Of those existing covenants, very few include total solar panel prohibitions, Buschmann said, and in the 30-plus years he’s been practicing, no one has ever asked him to draft a total prohibition into neighborhood rules. Most covenants require prior approval from an architectural committee — much like the process Myles faced — and that requirement would not have been affected by SB 207, he said.

Solar-panel-4.jpgsolar-panel-5.jpg

Joey Myles’ Indianapolis homeowners association rejected his solar panel plans twice before allowing his rooftop installation. Myles is pushing for a law to bar HOA solar panel bans. (Photos courtesy of Joey Myles)

The bill also exempted townhomes and condos, another provision the Thrasher Buschmann & Voelkel, P.C. president said has provided reassurance to entities with concerns about the solar panel legislation. That exemption carves out an exception for communities where individual residents don’t own their roofs, but rather pay joint maintenance fees with other residents to cover the cost of the property’s upkeep.

“This bill only says, ‘If you don’t have it (a prohibition), you can’t come in and do it,’ and nobody’s asking to do it,” Buschmann said. “And it excepts the ones the association is responsible for maintaining.”

Legislative hurdles

Despite a lack of concern from HOAs, Freeman’s solar panel bills struggled to gain traction in both 2017 and 2018.

Both of his bills made it through the Senate — including a 36-12 vote for SB 207 in early February — but failed to get hearings in the House. Freeman speculated that this year, the issue may be the contractual nature of HOA covenants. If a person doesn’t like the rules of a neighborhood, then the natural assumption is that they don’t have to live there, Freeman said.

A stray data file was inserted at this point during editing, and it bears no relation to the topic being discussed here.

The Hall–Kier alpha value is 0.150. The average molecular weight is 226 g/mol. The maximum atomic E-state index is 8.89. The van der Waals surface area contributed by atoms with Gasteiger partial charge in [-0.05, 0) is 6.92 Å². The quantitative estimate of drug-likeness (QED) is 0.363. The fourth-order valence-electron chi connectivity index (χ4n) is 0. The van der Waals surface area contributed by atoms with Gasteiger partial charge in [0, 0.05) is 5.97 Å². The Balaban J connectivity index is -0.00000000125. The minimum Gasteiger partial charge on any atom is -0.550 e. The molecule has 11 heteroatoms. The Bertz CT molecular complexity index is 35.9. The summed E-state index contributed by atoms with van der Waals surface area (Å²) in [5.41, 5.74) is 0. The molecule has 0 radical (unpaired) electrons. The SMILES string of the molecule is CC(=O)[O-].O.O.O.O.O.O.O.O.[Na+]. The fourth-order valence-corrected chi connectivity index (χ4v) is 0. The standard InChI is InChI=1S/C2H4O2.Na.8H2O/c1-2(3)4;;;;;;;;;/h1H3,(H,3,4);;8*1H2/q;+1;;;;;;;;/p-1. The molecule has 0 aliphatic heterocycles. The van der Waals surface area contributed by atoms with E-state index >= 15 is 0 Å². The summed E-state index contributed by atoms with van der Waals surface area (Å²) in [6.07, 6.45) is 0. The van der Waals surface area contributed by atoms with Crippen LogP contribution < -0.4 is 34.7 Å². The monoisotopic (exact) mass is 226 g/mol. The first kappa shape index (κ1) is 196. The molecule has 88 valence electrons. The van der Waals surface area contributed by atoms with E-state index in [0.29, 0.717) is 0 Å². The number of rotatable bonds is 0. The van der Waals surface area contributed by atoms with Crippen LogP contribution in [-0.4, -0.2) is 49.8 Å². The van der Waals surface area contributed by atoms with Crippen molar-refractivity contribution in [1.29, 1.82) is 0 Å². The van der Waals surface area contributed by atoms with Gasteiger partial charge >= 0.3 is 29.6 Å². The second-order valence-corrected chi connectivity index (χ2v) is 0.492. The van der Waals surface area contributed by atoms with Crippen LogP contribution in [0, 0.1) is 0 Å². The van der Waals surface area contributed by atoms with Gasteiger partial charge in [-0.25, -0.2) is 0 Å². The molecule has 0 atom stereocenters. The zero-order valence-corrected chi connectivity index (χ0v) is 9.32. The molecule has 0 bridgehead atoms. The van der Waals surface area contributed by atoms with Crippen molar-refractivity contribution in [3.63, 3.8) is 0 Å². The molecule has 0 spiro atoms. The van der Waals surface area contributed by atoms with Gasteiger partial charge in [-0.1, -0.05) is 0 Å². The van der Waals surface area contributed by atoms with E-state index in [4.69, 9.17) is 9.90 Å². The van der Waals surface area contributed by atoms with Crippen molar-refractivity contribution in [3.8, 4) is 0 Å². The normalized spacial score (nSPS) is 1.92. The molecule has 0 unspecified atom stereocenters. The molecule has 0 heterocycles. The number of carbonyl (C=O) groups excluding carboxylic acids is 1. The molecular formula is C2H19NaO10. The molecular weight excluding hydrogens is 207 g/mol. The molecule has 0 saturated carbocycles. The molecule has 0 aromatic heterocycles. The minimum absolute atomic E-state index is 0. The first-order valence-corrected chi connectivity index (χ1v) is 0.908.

But the rules those associations enforce should be reasonable given the prevalence of HOAs, he said, especially when it comes to alternative energy options.

Chandler also pointed to lingering confusion about the implications of SB 207 on existing covenants that are amended after June 30.

When asked about the amendment provision in the Senate, Freeman said he was unsure whether an amendment after that date would subject an HOA to SB 207. Chandler similarly said he was unsure about the exact meaning of the amendment language but surmised that HOAs that amend covenants after the effective date would find themselves subject to the legislation, even if the amendment was unrelated to solar panels.

Next steps

Those concerns have kept SB 207 and its 2017 counterpart from getting a House committee hearing, so its proponents tried to amend the language of SB 207 into another 2018 property rights bill, Senate Bill 197. However, the proposed amendment was deemed not germane to SB 197 and, thus, was not brought before the House Judiciary Committee for consideration, Myles said.

The plan then shifted to finding a home for SB 207 in a conference committee bill, but on March 2, Rep. Woody Burton informed Myles the legislation was once again dead. The Whiteland Republican, who sponsored SB 207 in the House, has already agreed to carry similar legislation next year, and Myles said he is prepared to continue the fight for his legislation.•